With these methods employed, upon calculating the histogram intersection of the complete picture, we can establish the general connection between the presence (but not spatial distribution) of the colors in the particular picture. For that, a 4x4 matrix was employed and an intersection score was calculated for every single of them. Later, the four central scores are averaged (as it can be safely assumed, that the object of interest is probably in the center of focus) and assigned a weigh of 50%. The remaining twelve outliers is assigned the remaining 50% of score. Thus, each of the blocks in the center of a picture (possibly containing the object of focus) changes the score by 12.5%, while the outliers (probably unimportant for the picture) influence the score only by 4% (i.e. center is three times as important as sides)

A rough GUI was created instead of a PyObjC app, that was supposed to allow interfacing with the application. PyObjC might still be used in Mia and mine final project however. Instead, the Tiles assignment was partially recycled to display the pictures as tiles. Text notation and color coding (to establish the validity of picture) was added as well.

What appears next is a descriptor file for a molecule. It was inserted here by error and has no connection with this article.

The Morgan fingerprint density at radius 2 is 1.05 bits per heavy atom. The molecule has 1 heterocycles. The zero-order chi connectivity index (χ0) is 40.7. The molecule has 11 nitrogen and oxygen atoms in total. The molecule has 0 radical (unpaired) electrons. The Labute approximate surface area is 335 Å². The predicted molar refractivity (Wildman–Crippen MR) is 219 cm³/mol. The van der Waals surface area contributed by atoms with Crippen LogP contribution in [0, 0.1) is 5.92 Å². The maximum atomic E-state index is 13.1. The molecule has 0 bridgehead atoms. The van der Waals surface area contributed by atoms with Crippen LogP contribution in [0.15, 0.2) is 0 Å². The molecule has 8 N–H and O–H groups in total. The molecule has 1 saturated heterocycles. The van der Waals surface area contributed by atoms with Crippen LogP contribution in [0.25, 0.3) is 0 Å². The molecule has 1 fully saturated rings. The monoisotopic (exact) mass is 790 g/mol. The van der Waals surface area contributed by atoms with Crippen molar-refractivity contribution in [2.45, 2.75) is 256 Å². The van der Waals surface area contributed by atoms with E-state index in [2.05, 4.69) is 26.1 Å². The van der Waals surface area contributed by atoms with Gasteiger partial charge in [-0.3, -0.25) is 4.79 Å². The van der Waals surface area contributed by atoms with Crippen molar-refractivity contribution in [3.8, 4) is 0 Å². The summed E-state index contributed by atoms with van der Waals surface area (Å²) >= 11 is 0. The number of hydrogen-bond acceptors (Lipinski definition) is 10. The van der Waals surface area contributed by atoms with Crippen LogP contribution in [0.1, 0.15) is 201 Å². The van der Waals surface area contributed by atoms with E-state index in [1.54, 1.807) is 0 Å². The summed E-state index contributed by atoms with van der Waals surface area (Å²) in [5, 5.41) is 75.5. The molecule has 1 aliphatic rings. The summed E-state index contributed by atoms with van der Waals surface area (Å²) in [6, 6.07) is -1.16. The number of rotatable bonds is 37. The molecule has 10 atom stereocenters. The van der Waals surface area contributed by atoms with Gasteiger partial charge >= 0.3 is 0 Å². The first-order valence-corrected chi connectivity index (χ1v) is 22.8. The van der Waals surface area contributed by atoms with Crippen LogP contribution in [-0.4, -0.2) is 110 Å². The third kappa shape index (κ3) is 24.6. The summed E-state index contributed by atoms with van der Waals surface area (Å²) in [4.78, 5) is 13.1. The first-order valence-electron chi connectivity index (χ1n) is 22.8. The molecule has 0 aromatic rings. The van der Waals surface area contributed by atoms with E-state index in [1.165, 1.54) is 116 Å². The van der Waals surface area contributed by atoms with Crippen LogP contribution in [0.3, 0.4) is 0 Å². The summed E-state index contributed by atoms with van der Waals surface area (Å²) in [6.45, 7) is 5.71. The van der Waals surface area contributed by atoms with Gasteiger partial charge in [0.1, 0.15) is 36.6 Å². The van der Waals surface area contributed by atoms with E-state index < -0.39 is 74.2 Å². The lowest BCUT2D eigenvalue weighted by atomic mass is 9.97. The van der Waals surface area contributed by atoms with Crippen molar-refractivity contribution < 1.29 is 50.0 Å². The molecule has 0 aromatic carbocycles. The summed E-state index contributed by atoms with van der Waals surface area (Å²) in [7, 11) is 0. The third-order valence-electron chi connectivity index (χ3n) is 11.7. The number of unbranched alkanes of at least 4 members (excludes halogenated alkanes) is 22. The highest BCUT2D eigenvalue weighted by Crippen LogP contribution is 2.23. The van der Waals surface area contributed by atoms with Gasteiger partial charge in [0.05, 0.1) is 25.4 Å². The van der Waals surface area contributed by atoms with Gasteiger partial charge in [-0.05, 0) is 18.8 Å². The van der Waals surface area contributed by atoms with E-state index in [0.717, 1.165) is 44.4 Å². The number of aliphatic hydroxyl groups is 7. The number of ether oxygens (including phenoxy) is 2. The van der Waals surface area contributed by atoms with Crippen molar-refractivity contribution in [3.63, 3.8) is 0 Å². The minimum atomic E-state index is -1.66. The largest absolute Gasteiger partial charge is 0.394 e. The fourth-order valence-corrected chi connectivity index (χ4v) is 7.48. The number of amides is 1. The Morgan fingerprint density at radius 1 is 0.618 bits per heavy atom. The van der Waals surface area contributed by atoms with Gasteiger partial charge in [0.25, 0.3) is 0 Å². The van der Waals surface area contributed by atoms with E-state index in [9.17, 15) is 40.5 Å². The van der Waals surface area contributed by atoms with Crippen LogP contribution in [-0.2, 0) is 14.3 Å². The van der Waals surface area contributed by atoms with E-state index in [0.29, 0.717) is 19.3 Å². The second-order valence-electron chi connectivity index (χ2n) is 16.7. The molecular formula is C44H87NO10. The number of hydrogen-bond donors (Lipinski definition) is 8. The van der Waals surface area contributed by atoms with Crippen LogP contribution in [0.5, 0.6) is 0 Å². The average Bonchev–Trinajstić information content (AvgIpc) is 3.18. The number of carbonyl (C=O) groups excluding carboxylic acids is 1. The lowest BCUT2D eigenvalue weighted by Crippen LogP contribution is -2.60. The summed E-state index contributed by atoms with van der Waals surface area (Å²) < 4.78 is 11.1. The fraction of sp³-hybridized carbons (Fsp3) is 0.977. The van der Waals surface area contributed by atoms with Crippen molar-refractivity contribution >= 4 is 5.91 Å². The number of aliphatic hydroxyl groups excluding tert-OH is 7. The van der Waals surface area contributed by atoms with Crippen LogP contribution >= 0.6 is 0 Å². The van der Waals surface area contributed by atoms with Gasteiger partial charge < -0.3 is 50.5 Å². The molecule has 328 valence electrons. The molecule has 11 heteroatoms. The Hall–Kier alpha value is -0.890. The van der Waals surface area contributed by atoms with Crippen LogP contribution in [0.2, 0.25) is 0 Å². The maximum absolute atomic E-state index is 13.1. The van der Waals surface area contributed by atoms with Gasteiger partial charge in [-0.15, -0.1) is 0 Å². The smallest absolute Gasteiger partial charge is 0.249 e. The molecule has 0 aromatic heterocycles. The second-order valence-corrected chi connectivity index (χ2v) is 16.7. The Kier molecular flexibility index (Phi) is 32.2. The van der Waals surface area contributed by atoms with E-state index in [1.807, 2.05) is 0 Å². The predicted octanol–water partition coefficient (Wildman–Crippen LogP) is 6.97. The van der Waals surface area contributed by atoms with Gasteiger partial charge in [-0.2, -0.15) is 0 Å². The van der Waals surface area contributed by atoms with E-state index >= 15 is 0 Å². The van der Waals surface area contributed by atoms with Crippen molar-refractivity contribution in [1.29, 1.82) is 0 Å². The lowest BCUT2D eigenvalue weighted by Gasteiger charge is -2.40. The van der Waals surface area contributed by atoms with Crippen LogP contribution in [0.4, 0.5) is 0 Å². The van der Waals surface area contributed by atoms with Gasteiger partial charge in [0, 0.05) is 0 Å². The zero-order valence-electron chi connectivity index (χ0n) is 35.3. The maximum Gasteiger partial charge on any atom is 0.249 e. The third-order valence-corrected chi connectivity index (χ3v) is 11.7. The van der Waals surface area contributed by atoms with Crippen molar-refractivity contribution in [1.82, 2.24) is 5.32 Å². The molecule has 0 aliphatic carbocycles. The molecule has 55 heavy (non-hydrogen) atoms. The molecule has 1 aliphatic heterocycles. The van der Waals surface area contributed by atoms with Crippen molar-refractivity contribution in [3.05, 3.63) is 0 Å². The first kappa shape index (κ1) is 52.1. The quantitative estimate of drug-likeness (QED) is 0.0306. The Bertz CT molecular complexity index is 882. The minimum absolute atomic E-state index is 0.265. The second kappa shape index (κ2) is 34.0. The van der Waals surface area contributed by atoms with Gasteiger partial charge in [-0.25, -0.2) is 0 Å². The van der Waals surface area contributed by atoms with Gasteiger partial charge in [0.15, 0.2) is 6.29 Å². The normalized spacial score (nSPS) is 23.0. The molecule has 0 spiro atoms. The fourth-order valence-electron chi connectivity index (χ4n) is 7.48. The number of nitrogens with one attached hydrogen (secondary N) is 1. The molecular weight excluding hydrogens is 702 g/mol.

The prescribed set of pictures was created - the dominant object in 12 pictures was an orange and a set of 38 pictures with labels was created. It is available for public download.
The algorithms employed seemed to work best with the pictures containing large areas that are significantly constant - i.e. blue sky or green grass will very often produce similar results, but probing for the basket ball might yield photos that resemble background more than the ball itself. The results varied from mediocre to excellent, and here are the results as compared to the common baseline. All these tests were run with a 4x4 image split and weighting.

  • pic.0953.jpg
    • pic.0250.jpg - 0.43
    • pic.0248.jpg - 0.43
    • pic.0954.jpg - 0.42
    • pic.0946.jpg - 0.37
    • pic.0251.jpg - 0.37
    • pic.1234.jpg - 0.31
    • pic.1068.jpg - 0.29
    • pic.1229.jpg - 0.28
    • pic.0121.jpg - 0.26

  • pic.1215.jpg
    • pic.1190.jpg - 0.36
    • pic.1263.jpg - 0.35
    • pic.1283.jpg - 0.33
    • pic.1212.jpg - 0.31
    • pic.0217.jpg - 0.30
    • pic.0557.jpg - 0.29
    • pic.0992.jpg - 0.29
    • pic.1028.jpg - 0.29
    • pic.0629.jpg - 0.29

  • pic.0002.jpg
    • pic.0864.jpg - 0.32
    • pic.0199.jpg - 0.32
    • pic.0001.jpg - 0.30
    • pic.1062.jpg - 0.29
    • pic.0217.jpg - 0.28
    • pic.0583.jpg - 0.28
    • pic.0909.jpg - 0.28
    • pic.1168.jpg - 0.28
      (double occurs due to having 2 replace 420, a missing image)

  • pic.0135.jpg
    • pic.0123.jpg - 0.49
    • pic.0368.jpg - 0.47
    • pic.0688.jpg - 0.44
    • pic.1140.jpg - 0.42
    • pic.0367.jpg - 0.40
    • pic.0680.jpg - 0.40
    • pic.0500.jpg - 0.39
    • pic.0719.jpg - 0.39
    • pic.0142.jpg - 0.37

  • 13.jpg
    • 14.jpg - 0.25
    • 37.jpg - 0.19
    • 36.jpg - 0.19
    • 12.jpg - 0.15
    • 38.jpg - 0.12